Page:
Director: Clay Staub
Clay Staub’s filmography won’t take you long to read, he’s only been involved in four films ever, but he has helped on three legitimate movies as an assistant/second unit director, which is to his credit: Dawn of the Dead (the good one), 300 (the original), and The Thing (the remake). But Devil’s Gate marks his first attempt at writing and at helming a project, which we know is a completely different animal. I’ve seen this SyFy-quality feature referred to as an episode of the X-Files with absolutely no mystery or talent, and that’s about right, although I see it more as an attempt to recapture Signs with absolutely no excitement or ability whatsoever. Either way, this is a movie you don’t need to see, and since it’s so utterly terribly, you really shouldn’t want to.
A disappearance in a small town has warranted the attention of the FBI after the local cops can’t handle the task, but I’ve got news for you; they aren’t going to understand what the hell is going on either. Maria Pritchard and her son Jonah have gone missing en route to her sister’s house, a place they stay often given the unpredictable demeanor of their farm’s pater familias, Jackson Pritchard. Maria and Jackson could not have been more in love, but his religious fervor and her multiple miscarriages have driven a wedge between them, a fresh gap in which Jonah finds himself stuck. So off to Auntie’s, but unfortunately they never made it there, and their car has not been seen since. Jackson seems the obvious suspect, he’s as mad as a hatter these days, but there’s more to this tale of woe than meets the eye.
Special Agent Francis is on the case, and it’s a personal one for her, after just failing to save a girl from danger on her last mission; this time she won’t accept failure. She’s got to work alongside the local police, but Sheriff Gruenwall isn’t being very helpful, he doesn’t even want her heading out to the Pritchard’s spooky farm. But that’s exactly where she goes, partnering up with young Deputy Salter, who went to school with Jackson and doesn’t want to see any harm come to his lovely family. In the middle of nowhere, the pair of investigators will stumble upon something more sinister and confusing then they ever could have imagined. Where exactly did Maria and Jonah go, what specifically is Jackson guilty of, who is hidden in the basement, why do strange storms hit only the nearby fields, and when is this all going to make any sort of sense?!
I almost feel like spoiling the suspense for you now and revealing what all the secrets are so that you don’t feel in the least way curious about how the story comes together, because everyone should be spared this terrible movie, everyone should be warned away before it’s too late. The twist isn’t even that great, I’ve probably already hinted at it too much, but I guess I won’t spoil it all the way, even though I can’t in good conscience recommend that you watch what honestly is one of the worst movies I’ve ever had the misfortune of watching. Not that you can’t see it coming for yourself, it doesn’t take much to notice and assume that this film will be terrible; just the cover art of the DVD should tip you off enough to know that you don’t want any piece of this sci-fi mystery gone terribly wrong.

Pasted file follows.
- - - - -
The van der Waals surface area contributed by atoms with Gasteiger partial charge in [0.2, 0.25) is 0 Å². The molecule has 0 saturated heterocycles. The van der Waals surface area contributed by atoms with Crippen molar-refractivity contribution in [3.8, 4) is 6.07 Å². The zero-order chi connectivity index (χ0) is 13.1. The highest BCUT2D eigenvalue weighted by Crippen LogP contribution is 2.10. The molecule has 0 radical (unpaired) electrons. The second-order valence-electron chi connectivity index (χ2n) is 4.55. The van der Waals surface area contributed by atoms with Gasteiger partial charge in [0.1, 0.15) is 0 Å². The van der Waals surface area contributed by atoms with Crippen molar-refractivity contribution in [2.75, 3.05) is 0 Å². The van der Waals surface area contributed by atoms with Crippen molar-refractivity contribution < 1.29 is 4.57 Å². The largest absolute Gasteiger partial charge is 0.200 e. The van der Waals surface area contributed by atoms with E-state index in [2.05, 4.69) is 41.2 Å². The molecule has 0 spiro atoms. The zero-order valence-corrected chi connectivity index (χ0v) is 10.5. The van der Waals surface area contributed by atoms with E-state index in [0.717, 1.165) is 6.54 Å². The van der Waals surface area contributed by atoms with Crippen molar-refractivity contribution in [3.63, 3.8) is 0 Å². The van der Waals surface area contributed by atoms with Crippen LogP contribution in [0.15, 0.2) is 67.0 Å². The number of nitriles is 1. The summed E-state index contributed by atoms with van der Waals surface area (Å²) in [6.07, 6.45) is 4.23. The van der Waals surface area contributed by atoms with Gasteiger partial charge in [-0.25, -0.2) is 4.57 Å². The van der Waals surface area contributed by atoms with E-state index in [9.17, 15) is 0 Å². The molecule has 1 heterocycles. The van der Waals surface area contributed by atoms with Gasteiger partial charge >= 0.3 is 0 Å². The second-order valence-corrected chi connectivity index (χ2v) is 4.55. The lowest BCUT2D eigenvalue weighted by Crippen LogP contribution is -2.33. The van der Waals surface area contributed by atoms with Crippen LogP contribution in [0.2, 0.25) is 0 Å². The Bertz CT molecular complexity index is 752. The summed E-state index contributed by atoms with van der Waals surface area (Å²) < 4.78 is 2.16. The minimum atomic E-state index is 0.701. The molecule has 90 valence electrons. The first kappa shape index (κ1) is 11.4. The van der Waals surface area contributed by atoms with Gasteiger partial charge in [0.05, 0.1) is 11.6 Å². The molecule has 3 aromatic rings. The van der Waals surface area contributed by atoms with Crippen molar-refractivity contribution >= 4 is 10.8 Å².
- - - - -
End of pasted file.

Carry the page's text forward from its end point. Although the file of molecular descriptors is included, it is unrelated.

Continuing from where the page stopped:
Where to start, where to start; I guess we’ll begin with the name that might catch your attention. Milo Ventimiglia got a lot of buzz after This Is Us, the super dad who is also super hunky. I watched some of that show, enough to know that it was way too sappy, and really the only good thing about it was/is Sterling K. Brown. Whether Milo can actually act or not I can’t say, I’ve not seen him in enough, but this movie isn’t doing him any favors. His accent, his demeanor, his god-awful lines; not what you want. Luckily, I guess, everyone around him was equally bad, including Amanda Schull as the lead in a role that she wasn’t nearly talented enough to take on, and Jonathan Frakes with a cameo that was plain dumb. The entire film is idiotic, with a plot that makes barely any sense, dread that’s just there for dread’s sake, and a crew behind the camera that must simply not have known how to make a good movie. Don’t get curious and make me tell you what happens at the end, because I will, if only to save you from yourself.
Video – With an aspect ratio of 2.40:1 (1080p HD Widescreen), the video quality of the Blu-ray is the highlight of the film by default, but still isn’t anything to get excited about. The picture quality is clear, that’s not the problem, it’s just that the cinematography is uninspired, the effects are bad, and the color is always a very dull gray/brown that is completely faded/dated.
Audio – The disc was done in 5.1 DTS-HD Master Audio Surround, with an option of 2.0 DTS-HD Master Audio Stereo. Subtitles are available in English and in Spanish. That’s it for the sound, it’s not very good either, with no score to speak of and no positive characteristics.
Extras – The only bonus feature is a trailer for the film.
Skip It. You’ll thank me later for watching this movie so you don’t have to, or actually you won’t, because you’ll never know what I saved you from. There are b-movies that work, you can be taken off guard by those and you learn to appreciate them, but Devil’s Gate isn’t one. It’s a bad movie that never even gets to the point of being so bad that we can laugh along with them. No one was laughing here, this was serious, we were supposed to be on board for a story about weird happenings on a rural farm and the plucky detectives who crack open the conspiracy. But that was never going to happen; every single piece was too awful to enjoy, even at the film’s expense. The video was drab, the audio was boring, there aren’t extras; even the technical aspects will put you to sleep. Look elsewhere for entertainment, far elsewhere, because you won’t find a sliver of it here.
☆ – Content
☆ ☆ – Video
☆ ☆ – Audio
☆ – Extras
☆ – Replay